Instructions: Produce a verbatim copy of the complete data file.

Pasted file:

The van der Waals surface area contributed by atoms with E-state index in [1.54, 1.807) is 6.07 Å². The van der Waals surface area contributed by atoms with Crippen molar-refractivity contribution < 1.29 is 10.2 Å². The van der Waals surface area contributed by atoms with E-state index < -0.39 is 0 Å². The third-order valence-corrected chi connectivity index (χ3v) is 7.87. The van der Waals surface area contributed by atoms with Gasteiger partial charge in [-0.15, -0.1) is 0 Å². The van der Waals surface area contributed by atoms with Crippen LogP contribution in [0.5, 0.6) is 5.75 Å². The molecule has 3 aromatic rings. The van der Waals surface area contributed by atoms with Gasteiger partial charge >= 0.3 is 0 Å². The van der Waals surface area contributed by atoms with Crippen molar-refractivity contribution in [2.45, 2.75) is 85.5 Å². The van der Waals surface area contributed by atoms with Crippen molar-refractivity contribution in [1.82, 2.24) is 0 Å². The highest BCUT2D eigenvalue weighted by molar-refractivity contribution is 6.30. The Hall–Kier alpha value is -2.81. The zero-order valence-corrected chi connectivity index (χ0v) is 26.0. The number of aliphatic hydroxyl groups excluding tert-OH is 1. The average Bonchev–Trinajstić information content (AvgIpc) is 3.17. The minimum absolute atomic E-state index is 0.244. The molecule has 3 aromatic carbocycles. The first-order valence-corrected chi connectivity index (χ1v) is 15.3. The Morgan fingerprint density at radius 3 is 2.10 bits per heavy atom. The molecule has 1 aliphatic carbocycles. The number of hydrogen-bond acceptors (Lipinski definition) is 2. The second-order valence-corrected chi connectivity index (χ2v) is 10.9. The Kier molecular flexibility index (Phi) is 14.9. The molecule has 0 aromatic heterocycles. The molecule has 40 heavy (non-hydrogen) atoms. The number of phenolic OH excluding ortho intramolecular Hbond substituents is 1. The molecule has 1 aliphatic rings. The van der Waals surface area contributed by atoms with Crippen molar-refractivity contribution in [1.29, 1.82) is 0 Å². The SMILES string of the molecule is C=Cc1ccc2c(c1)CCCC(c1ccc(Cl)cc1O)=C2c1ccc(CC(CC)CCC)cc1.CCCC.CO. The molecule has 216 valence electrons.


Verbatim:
The van der Waals surface area contributed by atoms with E-state index in [1.54, 1.807) is 6.07 Å². The van der Waals surface area contributed by atoms with Crippen molar-refractivity contribution < 1.29 is 10.2 Å². The van der Waals surface area contributed by atoms with E-state index < -0.39 is 0 Å². The third-order valence-corrected chi connectivity index (χ3v) is 7.87. The van der Waals surface area contributed by atoms with Gasteiger partial charge in [-0.15, -0.1) is 0 Å². The van der Waals surface area contributed by atoms with Crippen LogP contribution in [0.5, 0.6) is 5.75 Å². The molecule has 3 aromatic rings. The van der Waals surface area contributed by atoms with Gasteiger partial charge >= 0.3 is 0 Å². The van der Waals surface area contributed by atoms with Crippen molar-refractivity contribution in [2.45, 2.75) is 85.5 Å². The van der Waals surface area contributed by atoms with Crippen molar-refractivity contribution in [1.82, 2.24) is 0 Å². The highest BCUT2D eigenvalue weighted by molar-refractivity contribution is 6.30. The Hall–Kier alpha value is -2.81. The zero-order valence-corrected chi connectivity index (χ0v) is 26.0. The number of aliphatic hydroxyl groups excluding tert-OH is 1. The average Bonchev–Trinajstić information content (AvgIpc) is 3.17. The minimum absolute atomic E-state index is 0.244. The molecule has 3 aromatic carbocycles. The first-order valence-corrected chi connectivity index (χ1v) is 15.3. The Morgan fingerprint density at radius 3 is 2.10 bits per heavy atom. The molecule has 1 aliphatic carbocycles. The number of hydrogen-bond acceptors (Lipinski definition) is 2. The second-order valence-corrected chi connectivity index (χ2v) is 10.9. The Kier molecular flexibility index (Phi) is 14.9. The molecule has 0 aromatic heterocycles. The molecule has 40 heavy (non-hydrogen) atoms. The number of phenolic OH excluding ortho intramolecular Hbond substituents is 1. The molecule has 1 aliphatic rings. The van der Waals surface area contributed by atoms with Crippen molar-refractivity contribution in [1.29, 1.82) is 0 Å². The SMILES string of the molecule is C=Cc1ccc2c(c1)CCCC(c1ccc(Cl)cc1O)=C2c1ccc(CC(CC)CCC)cc1.CCCC.CO. The molecule has 216 valence electrons.